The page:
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BWW Reviews: Voices of the South Celebrates Its 20th Season with TEMPLE OF THE DOG

As Voices of the South celebrates its twentieth season with the premiere of Tom Dillehay's TEMPLE OF THE DOG, it seems -- perhaps unconsciously -- to be paying homage, oddly enough, to a couple of theatre giants from the last century, Tennessee Williams and Arthur Miller. Almost immediately, I saw a parallel between "Tom" in Williams THE GLASS MENAGERIE and the stifled, suffocating "Ben" in TEMPLE: Both are providers for their families; both "stash" away savings (Tom won't pay the light bill) and plan, eventually, to bolt; both reveal, in poetic soliloquies, their "sensitive," sexual natures that seek release; and both have "monsters" who entangle them with their tendrils and drain them of their life force (in TEMPLE, that character would appear to be the hideously abusive, crippled father "Taylor," whose bile is splattered on everyone in sight; however, Mr. Dillehay has a "surprise" in store for the audience). And Mr. Miller? Long-suffering wife "Wanda," clutching desperately at religion as a refuge from her snarling mate, is every bit as self-delusional as the enabling "Linda" in DEATH OF A SALESMAN -- if "Willy Loman" is digging his own grave, her blind support of him provides the very shovel. Moreover, scenes between Ben and Wanda echo those between the once-promising "Biff" and Linda. I could go on -- is TEMPLE's cheerfully determined teen "outsider" "Ricky Lee" a kind of "Jim" in THE GLASS MENAGERIE? Both characters suggest a kind of "replacement" provider for their respective families.

Yet, all the while seeing these parallels, I saw, too, that TEMPLE OF THE DOG is determined not simply to "suggest" these parallels, but to extend beyond them. Ben's homosexual urges (there's a riveting scene between him and the younger Ricky Lee that is charged with sexual tension), observed and abhorred by the noxious Taylor, are leading him, like a dog on the hunt, to Nashville, where an unspecified man is waiting for him. Ben may be homosexual, but Taylor's lust (one of the Seven Deadly Sins responsible for the accident which has crippled him), directed at the buxom "health care professional" "Tammy," is horribly sexist and revolting. Taylor may call it "normal," but it's obviously not on the same moral plane as Ben's supposedly "unnatural" one.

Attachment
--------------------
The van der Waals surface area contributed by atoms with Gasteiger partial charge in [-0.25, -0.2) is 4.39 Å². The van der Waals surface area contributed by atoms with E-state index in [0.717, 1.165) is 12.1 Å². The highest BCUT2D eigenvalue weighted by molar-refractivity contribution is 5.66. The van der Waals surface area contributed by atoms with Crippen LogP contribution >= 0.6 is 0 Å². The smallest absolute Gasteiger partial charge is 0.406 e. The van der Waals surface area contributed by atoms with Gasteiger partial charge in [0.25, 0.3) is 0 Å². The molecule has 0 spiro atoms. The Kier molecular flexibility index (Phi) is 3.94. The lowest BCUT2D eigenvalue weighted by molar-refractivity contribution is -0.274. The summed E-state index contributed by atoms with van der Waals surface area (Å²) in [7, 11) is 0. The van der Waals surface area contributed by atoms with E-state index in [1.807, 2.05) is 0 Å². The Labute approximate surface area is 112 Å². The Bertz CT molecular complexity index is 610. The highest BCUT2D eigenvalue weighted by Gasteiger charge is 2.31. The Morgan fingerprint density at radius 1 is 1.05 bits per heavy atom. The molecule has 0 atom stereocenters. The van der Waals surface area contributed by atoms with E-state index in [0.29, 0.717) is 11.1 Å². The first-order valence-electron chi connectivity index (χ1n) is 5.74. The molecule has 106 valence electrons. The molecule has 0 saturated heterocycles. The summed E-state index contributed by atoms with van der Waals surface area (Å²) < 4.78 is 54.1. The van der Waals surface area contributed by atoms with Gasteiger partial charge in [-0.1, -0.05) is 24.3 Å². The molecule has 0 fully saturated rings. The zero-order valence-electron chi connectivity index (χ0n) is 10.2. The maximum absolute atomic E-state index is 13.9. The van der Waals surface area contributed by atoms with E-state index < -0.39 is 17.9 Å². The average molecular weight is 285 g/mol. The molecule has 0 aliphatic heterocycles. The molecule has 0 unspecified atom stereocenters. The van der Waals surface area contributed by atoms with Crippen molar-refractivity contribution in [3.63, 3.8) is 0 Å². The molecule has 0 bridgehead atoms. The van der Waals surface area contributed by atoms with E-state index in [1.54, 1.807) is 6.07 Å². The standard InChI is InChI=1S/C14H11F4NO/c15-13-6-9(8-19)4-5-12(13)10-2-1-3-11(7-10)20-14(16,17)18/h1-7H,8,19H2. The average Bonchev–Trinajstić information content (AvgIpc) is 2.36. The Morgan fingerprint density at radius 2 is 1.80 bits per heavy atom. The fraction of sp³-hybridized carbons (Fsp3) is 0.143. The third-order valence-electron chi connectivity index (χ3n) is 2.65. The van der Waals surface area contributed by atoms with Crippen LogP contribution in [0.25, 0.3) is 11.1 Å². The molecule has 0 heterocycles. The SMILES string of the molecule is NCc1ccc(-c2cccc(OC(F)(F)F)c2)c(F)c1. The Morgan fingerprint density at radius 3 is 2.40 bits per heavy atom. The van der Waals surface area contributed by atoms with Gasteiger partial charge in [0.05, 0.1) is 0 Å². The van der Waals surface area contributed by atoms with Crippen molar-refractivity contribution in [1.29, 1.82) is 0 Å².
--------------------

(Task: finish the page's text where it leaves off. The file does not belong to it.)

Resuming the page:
Mr. Dillehay has done his homework here, and he utilizes symbolism (the apparently humorous device of the naive Ricky Lee's pursuit of the encyclopedia will ultimately make the title clear) and mythic allusions well. However, some of the incidents are painful (the fate of poor "Petite" recalls that of the old friend of "Candy" in John Steinbeck's OF MICE AND MEN, and that will disturb some theatregoers). The second act, in particular, is dangerously close to going "over the top" in its melodrama (by the way, "top" is "pot" spelled backward, and keep that in mind toward the end of the play). Will Ben, like Tom in THE GLASS MENAGERIE, extricate himself from this destructive environment?

Director Stephen Huff has assembled a very fine cast, indeed. I have always enjoyed the performances of Pamela Poletti (her "Kate Keller" in Miller's ALL MY SONS at Germantown Community Theater was beautifully interpreted). Here, her accent is entirely believable, and she gives wonderful shadings to her line readings. John Maness' spiritually and crippled "Taylor" is, as I would have expected, strong and disturbing (four-letter words drop from his mouth as readily as breaths); yet, in his twisted and demeaning way, one can almost empathize with the way that his world has changed since the accident that crippled him. Atam Woodruff could easily segue from the part of "Ben" to that of Williams' "Tom." He is so desperate to salvage something of himself from this disintegrating environment that he, like Tom, resorts to "hiding" (his money? his homosexuality?). It's a demanding role, and Mr. Woodruff is very good in it. As the "innocent" "Ricky," Aris Federman's sweet-faced youngster, desperately trying to "belong" to this family, has an engaging innocence and enthusiasm; and when strong emotional outbursts are needed, he does not disappoint. Finally, Rachael Everson takes a "what could have been" stereotype of the busty "health care professional" and imbues it with humor and sanity. She knew how to milk her lines for humor, and the audience responded.

I must admit, despite all the skill exhibited by those involved, that the play flies off in all kinds of directions toward the end; and in less capable hands, that could knit a few brows and elicit some unsolicited giggles. However, it certainly won't put you to sleep (the disaster-destined "birthday party" at the end will have people from my generation perhaps remembering "when Judy left with Johnny at the party, the party" in Leslie Gore's "It's My Party"; I kept thinking, 'What's going to happen to all that ice cream and cake?") Whatever my reservations, I certainly was not bored, and there is much to admire. Through August 16.


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From This Author Joseph Baker

I received my Master of Arts Degree in English from Memphis State University and worked as an English instructor at Christian Brothers High School from (read more...)